An email from STScI recently sent to the community states:

NASA’s Great Observatories are open to science proposals from anyone in the worldwide astronomical community. Maintaining equity and a level playing field for access is a high priority for the Director and staff at STScI. In support of that goal, a number of changes have been made to the format of HST proposals. Following discussion with the Space Telescope Users Committee, the Director has established a Working Group to explore options for further anonymizing the proposal format and developing appropriate guidelines for proposers and reviewers.

The APRWG is now soliciting feedback from the astronomical community on this topic. More information on the APRWG mission can be found on the group’s website, including proposing guides and an FAQ.

Send any comments or input you have to by March 7, 2018. The APRWG will deliver a report to the Director and the Space Telescope Users Committee by April 1, 2018.


STARtorialist is an astronomy fashion blog (also on Twitter, Instagram, & Facebook), run by by Emily Rice and Summer Ash, that curates and shares astronomy and science-themed clothing, accessories, decor, and more. This is one of the projects supported by ScienceBetter Consulting, the business venture inspired by the success of AstroBetter. The plan is for the business activities to cover the costs of maintaining the blog and support the generation of new content.

We’re pleased to announce that for the first time ever, astronomers are going to be able to buy items directly from STARtorialist via our BOOTH-tique at AAS 231 in National Harbor, MD, featuring hundreds of items from our favorite designers. Conference attendees will be able to see items in person before purchasing them and avoid shipping fees and delivery wait times, and possibly even meet the designers in person!

We have made eGift Cards available for purchase before the conference which will be redeemable at the BOOTH-tique There are six eGift Card designs to choose from, and you can load the eGift with any amount from $5–$500. These would make fabulous gifts for anyone attending AAS 231, so astronomers, it’s time to update your wish lists! This would be an excellent way to show support and appreciation for your friends and colleagues attending the meeting.

We’ve placed orders with about 20 of our favorite designers for t-shirts, ties, scarves, tote bags, jewelry, stickers, pins, and more! We are still finalizing our wares, but so far we are anticipating items from Slow Factory, Eclectic Eccentricity, Yugen Tribe, SciChic, Shadowplay NYC, Becky Queen of Frocks, Surlyramics, Pretty Little Earth, Pacalin, Astronobeads, Cyber Optix, Unemployed Philosopher’s Guild, just to name a few! If there’s anything in particular that you want to see at the booth, let us know ASAP and we’ll do our best to have it in stock.

If this goes well, we’ll be able to spend more time (and money!) on the STARtorialist blog itself, including compensating new contributors. Who knows, maybe we’ll even venture into other sales realms… In the meantime, we will continue to explore, share, and support the talented, dedicated creators of the startorial Universe!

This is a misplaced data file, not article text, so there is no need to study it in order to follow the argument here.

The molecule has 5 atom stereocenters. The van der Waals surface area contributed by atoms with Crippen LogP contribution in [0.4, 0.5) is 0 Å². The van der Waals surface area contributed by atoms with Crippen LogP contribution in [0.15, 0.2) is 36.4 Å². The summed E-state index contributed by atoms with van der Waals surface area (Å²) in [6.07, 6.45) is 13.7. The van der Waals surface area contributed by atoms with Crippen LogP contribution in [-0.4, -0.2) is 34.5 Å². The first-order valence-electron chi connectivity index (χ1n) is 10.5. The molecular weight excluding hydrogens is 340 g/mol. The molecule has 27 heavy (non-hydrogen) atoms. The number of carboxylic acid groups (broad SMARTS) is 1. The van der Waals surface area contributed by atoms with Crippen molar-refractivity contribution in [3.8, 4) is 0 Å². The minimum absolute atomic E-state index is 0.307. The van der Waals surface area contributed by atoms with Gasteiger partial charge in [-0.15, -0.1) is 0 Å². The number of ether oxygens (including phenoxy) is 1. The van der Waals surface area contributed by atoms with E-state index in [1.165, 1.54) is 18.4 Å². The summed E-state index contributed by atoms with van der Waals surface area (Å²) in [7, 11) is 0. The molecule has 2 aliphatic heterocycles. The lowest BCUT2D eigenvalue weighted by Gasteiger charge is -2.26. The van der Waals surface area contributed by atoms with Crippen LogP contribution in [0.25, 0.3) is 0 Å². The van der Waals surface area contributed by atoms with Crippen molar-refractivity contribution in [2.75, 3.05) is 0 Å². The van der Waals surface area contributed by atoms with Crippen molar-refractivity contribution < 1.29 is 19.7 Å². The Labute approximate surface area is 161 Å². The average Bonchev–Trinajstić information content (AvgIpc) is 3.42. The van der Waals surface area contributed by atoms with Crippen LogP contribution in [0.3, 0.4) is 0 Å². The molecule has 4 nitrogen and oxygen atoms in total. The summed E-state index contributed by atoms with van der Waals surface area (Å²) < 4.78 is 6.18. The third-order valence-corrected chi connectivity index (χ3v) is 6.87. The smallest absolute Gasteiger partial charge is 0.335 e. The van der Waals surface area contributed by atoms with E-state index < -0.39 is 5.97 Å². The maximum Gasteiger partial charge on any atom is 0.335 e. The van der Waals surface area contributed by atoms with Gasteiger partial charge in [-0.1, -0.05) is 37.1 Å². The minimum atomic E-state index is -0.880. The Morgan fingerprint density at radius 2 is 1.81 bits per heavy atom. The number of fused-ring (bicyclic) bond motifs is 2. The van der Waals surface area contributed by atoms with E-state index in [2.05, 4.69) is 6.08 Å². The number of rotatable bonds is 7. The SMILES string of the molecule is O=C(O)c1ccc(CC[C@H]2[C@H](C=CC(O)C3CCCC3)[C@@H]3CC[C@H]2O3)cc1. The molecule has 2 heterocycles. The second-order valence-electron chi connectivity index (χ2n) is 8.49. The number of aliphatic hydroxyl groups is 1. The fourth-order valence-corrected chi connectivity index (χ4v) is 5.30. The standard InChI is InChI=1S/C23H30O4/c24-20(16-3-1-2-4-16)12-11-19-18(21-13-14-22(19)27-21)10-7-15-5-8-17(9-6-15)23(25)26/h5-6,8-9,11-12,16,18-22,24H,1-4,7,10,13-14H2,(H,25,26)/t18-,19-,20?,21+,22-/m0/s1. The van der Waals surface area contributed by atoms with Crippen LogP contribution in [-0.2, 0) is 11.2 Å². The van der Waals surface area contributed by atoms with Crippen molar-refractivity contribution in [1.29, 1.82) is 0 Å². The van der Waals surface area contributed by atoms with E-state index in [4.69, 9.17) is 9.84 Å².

Rumor Mill is now ready for 2017–2018

by Kelle September 25, 2017

We’ve finally got the Rumor Mill turned over for the new season: Postdoc and Term and Faculty and Staff. The archives from previous years remain available. Thanks to the couple of folks who nudged me about this and a huge thanks to Anže Slosar (Brookhaven National Laboratory) for stepping up, getting this done, and helping maintain this community […]


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Is an R1 for you?

by Guest February 13, 2017

This post is from an anonymous professor who has served as the chair of a faculty hiring committee. I recently completed the experience of serving as a hiring committee chair for a research university. I hope you’ll consider advice from this hiring committee chair (to be considered in complement with many other similar pieces of […]


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Advice from a Faculty Hiring Committee Chair

by Guest January 19, 2017

This post is from an anonymous professor who has served as the chair of a faculty hiring committee. I was recently the chair of the hiring committee for a new faculty position. I am a junior faculty member and, based on my experience on both sides of the table, I wanted to pass along some […]

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AAS Winter Meeting Cheat Sheet #AAS229

by Danny Barringer December 16, 2016

It’s that time of year again. The 229th Meeting of the American Astronomical Society is nearly upon us. To make the most of your time at the meeting, we at AstroBetter would like to remind you of some resources available on the Wiki. First, the post that everyone attending a winter AAS meeting should read […]


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Register for Hack Together Day at AAS 229

by Guest December 9, 2016

Abigail Stevens is an astronomy PhD candidate at the Anton Pannekoek Institute, University of Amsterdam. Her research is on spectral-timing analysis of X-ray binaries. Meg Schwamb is an assistant scientist at Gemini Observatory, Northern Operations Center. Register now for Hack Together Day at AAS 229 on January 7th! Hack Together Day is a day to […]


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Learn Software Carpentry at #AAS229

by Guest September 27, 2016

Azalee Bostroem (@astro_az) is a graduate student in the Department of Physics and Astronomy at the University of California, Davis. Do you find yourself reading code in Python, sometimes attempting to update it, and all the time wishing you had been taught some Python in undergrad or graduate school? As astronomers we find ourselves frequently […]